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  #101  
Old 09-08-2017, 03:54 PM
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Selmo Selmo is offline
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Project 2017: Rupicolous Laelias Male
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Camille, look up Hoffmannseggella, this a genus that the rupiculous lealia where put in based on where they grew/what they grew on, rather than actual plant structure and morphology. There are about 40 lealia that where listed under Hoffmannseggella, which are now back under lealia, which, I believe now is under cattleya



To add to this: don't forget about IOSPE (internet orchid species photo encyclopaedia) it is a good reference for cultural and general information on all types of species of orchids

Last edited by Selmo; 09-12-2017 at 08:56 AM..
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  #102  
Old 09-09-2017, 01:46 PM
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No-Pro-mwa No-Pro-mwa is offline
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Quote:
Originally Posted by Selmo View Post
Shannon, as to your answer to Cattleya (Sophrolaeliocattleya-Slc.) Kagaribi Dawn 'Red Star' it's linage. It goes as this:

Complex hybrid

Started 1898 between Cat. Intermediate X Cat. Cinnabarina ( the rupiculous one) which produced Cat. Amelia. Then it was was crossed in 1987 with Cat. Kagaribi X Cat. Tropic Dawn yielding what we have today Slc. Kagaribi Dawn 'Red Star'.

We have had this one for a few years now, has been a good proformer. Blooms in spring, March-April, for us. Has not been to picky as to environment, and conditions. High light, high temps, high humidity. Is a real trooper.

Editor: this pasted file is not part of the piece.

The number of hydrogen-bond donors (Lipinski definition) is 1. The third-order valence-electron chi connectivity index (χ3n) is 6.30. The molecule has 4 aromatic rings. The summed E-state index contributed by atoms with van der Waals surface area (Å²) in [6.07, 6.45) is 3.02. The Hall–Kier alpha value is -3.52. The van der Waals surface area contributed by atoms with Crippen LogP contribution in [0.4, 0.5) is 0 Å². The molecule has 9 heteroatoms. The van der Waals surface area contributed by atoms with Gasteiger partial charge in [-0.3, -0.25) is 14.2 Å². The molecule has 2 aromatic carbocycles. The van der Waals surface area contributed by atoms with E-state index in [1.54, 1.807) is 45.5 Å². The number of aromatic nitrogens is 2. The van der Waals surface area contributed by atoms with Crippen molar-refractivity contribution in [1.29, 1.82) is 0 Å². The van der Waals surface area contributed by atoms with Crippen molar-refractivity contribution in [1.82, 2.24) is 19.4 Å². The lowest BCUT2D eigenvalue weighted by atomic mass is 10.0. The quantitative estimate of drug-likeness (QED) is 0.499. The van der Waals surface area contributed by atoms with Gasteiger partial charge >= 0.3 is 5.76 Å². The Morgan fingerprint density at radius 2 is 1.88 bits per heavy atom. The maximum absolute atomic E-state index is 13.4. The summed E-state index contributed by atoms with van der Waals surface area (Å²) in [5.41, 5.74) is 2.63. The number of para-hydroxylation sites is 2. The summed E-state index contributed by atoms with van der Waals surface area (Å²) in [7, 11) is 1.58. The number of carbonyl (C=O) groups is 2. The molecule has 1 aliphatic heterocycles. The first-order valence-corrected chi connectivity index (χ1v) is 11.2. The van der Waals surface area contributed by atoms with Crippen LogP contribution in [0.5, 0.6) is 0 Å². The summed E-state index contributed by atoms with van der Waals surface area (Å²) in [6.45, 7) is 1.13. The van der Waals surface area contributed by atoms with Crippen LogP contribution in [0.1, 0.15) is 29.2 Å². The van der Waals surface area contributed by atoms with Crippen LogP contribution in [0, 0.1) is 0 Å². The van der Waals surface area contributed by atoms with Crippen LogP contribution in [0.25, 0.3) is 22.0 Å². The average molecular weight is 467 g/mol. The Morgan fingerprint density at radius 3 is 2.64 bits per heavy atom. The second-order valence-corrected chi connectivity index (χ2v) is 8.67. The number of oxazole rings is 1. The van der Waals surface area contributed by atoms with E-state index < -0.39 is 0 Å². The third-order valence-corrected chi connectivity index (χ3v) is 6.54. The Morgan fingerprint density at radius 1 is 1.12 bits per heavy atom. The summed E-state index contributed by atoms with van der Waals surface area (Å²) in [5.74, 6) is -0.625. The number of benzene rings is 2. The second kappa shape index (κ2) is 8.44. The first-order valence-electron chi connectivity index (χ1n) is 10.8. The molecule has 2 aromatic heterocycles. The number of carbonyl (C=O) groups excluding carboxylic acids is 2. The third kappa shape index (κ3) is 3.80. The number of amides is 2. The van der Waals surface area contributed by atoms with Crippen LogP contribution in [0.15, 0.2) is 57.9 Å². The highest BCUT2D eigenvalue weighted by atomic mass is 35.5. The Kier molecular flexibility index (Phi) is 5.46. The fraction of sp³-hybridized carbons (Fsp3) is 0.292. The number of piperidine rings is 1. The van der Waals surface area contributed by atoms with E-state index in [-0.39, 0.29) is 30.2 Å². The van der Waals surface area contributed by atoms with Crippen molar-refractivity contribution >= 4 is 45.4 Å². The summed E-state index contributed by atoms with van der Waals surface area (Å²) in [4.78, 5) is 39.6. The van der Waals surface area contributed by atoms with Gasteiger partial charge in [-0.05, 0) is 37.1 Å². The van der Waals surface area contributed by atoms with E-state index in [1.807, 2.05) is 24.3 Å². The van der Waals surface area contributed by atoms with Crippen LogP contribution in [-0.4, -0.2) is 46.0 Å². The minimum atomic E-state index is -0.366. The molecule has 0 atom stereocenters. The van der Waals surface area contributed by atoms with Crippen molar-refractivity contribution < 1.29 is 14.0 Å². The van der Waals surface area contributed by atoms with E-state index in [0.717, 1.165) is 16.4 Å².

It has kept the flower form and style of cattleya (lealia) cinnabarina. Photo not the best to show form. But the color is very vivid red with an orange under petal, very stunning. Good choice, welcome to to project, best of luck with both choices
Thanks so much. It seems funny that the shape has held on like it has. But I sure did think it looked like it had something like that in it. It sure is red. So if I can get dear hubby to help me down load pictures I will post. This computer has been acting up as of late.
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  #103  
Old 09-21-2017, 12:16 PM
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Hope everyone that has and is being effected by all the hurricanes, earthquakes, and crazy weather is safe and out of harms way. Our thoughts and prayers go out to all.


It has been six weeks since we last updated and things are progressing well. The L. crispata (I still call it flava) ( photo 1) has grown a sheath on both new growths and is matureing wonderfully. Hopeful that one will give us blooms this year in spring. The L. gloedeniana (photo 2) has grown two new leaf buds, bringing the total to threel new leaves this year, hopefully. In photo 2 you can see the two new leaf buds starting to grow. The older new leaf can be seen left of the twisty tie. It seems to to be maturing will too, but it doesn’t look like a bloom this year (no sheath yet). Sorry for the side ways photos, sometimes it puts them in right, sometimes sideways, you never know.
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Last edited by Selmo; 09-21-2017 at 03:14 PM..
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  #104